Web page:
Ask anyone who owns a garden and they will tell you that weeds are a constant battle – and an absolute nuisance. These pesky, seemingly indestructible super plants will take over any patch of dirt if you let them. You can pull them out or whack them down, but like credit card bills and dental plaque, they inevitably spring right back the minute you turn your back. Plaque and weeds are definitely spiritual brothers.

Last week, I was on my knees in my own garden contemplating this when a thought suddenly occurred to me: this is how our lives are. Constantly under siege by outside forces competing for our precious energy and resources. What do these weeds look like in our own lives? The answer is different for everyone, but I would say anything that distracts you from your primary area of focus might be considered a “weed.” If it keeps you from doing what’s most important, or stifles your growth and development in any way, then it is almost certainly a weed.

The Root of the Problem

Given the choice to focus or wander, our minds will always prefer to wander. And let’s face it, there has never been a better time to be distracted. Binge television watching, Facebook, viral videos, online shopping, fantasy football – these all feel really good in the moment by distracting us from our worries, temporarily easing our anxiety. Most of us are pretty careful with how we spend our money, but far less careful with how we spend our attention. But those hours quickly add up. And how we spend our days is, of course, how we spend our lives. So it requires constant vigilance to rein in our minds and focus on what is really important.

It begins by learning to recognize weeds in the first place, and they can take many forms. These can be negative people, a cluttered home environment, unnecessary time commitments, troublesome or intrusive thoughts. Anything that you are tolerating or simply enduring, may be a weed – and enough of them will slowly choke the life out of you. If you find you are spending too much time in meetings that go nowhere, going on horrible dates, obsessing over someone’s Facebook comment, or socializing with people you don’t particularly like, then maybe it’s time for some judicious pruning. Only by consciously choosing what not to care about, can we make room for new growth to occur.

Pulling Weeds and Sowing Seeds

I recently had lunch with an old friend who had just returned from a seven day meditation retreat in Arizona. Naturally, I was curious what he had learned, so I asked what his biggest insight was at his retreat. “I think I learned how to narrow my focus,” he said. Then he held up five fingers to illustrate his point. “There’s only five things that really matter to me: being a good husband, father, health, career and friends.” By naming his top priorities in this way, my friend was actively choosing what he wished to cultivate. Everything else would need to be carefully weeded.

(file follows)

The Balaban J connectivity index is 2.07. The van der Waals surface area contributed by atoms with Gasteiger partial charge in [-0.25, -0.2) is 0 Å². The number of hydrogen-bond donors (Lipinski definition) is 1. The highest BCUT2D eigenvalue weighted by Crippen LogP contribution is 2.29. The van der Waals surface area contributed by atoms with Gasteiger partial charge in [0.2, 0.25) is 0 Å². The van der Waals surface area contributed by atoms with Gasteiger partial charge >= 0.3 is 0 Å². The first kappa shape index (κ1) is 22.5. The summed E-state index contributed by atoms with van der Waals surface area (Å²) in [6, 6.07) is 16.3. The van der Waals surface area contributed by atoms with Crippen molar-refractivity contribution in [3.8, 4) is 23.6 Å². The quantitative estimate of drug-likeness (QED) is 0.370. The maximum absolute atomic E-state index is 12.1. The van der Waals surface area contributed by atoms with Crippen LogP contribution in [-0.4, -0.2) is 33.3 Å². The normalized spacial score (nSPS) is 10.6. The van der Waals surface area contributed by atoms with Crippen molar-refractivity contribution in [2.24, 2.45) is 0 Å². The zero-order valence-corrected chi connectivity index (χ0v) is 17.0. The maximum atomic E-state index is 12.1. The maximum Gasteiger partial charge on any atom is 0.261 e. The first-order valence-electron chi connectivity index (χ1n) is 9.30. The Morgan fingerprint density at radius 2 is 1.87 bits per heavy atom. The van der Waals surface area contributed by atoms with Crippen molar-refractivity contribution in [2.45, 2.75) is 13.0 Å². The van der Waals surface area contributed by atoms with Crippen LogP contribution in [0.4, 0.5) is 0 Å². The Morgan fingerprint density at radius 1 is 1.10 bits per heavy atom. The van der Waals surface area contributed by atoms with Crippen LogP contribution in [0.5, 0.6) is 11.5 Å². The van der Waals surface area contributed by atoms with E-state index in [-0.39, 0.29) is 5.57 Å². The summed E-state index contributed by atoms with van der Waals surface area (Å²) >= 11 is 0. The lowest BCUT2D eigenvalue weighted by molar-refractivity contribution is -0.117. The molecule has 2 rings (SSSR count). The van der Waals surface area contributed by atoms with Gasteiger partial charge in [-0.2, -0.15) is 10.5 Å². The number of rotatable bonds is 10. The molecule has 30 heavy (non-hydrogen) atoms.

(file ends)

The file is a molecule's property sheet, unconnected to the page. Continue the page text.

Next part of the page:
Most good gardeners – and I am certainly not one of them – will tell you that cultivating a garden takes time, preparation and patience. It’s not enough to just pull the weeds out, you have to actively nurture the plants you want to see grow. That means planting the right thing at the right time of year for next year’s bloom, protecting against the weather, insects or other potential hazards. The same could be said of our relationships. Whether we’re conscious of it or not, we are constantly sowing the seeds of our future lives. Every conversation, every interaction has a ripple effect down the road. “As you sow, so shall you reap.”

Years ago when I worked as a recruiter in New York, I met with many hundreds of individuals in the course of doing my work. There were a lot of meetings that seemingly went nowhere. But even if I had nothing to offer a particular candidate, I made it a point to end on a positive note. I regarded each meeting as a “success” if it led to an ongoing conversation. Maybe something would come up, and maybe we could help each other down the road? And that is often what happened, but not till years later. I didn’t know it at the time, but I was actively planting seeds.

Like gardens in the real world, the gardens of our lives require constant care and attention. This means carefully evaluating how and where we spend our time. In his Seven Habits of Highly Effective People, Steven Covey suggests, “Do what is important rather than what is urgent.” Moreover, it sometimes means setting careful boundaries with friends and family so we don’t become overtaxed. Maybe it means letting go of an old relationship that you have outgrown and is causing you both pain. The golden rule is this: if something makes you come alive, then by all means, keeps doing it. But if something just makes you feel dead inside, then have the courage to say “no thanks” or walk away.

One thing is certain, the weeds are never going to fully disappear. The good news is that we can manage them with some careful auditing and intentionality. And if we’re lucky, occasionally, we may even enjoy some beautiful blooms.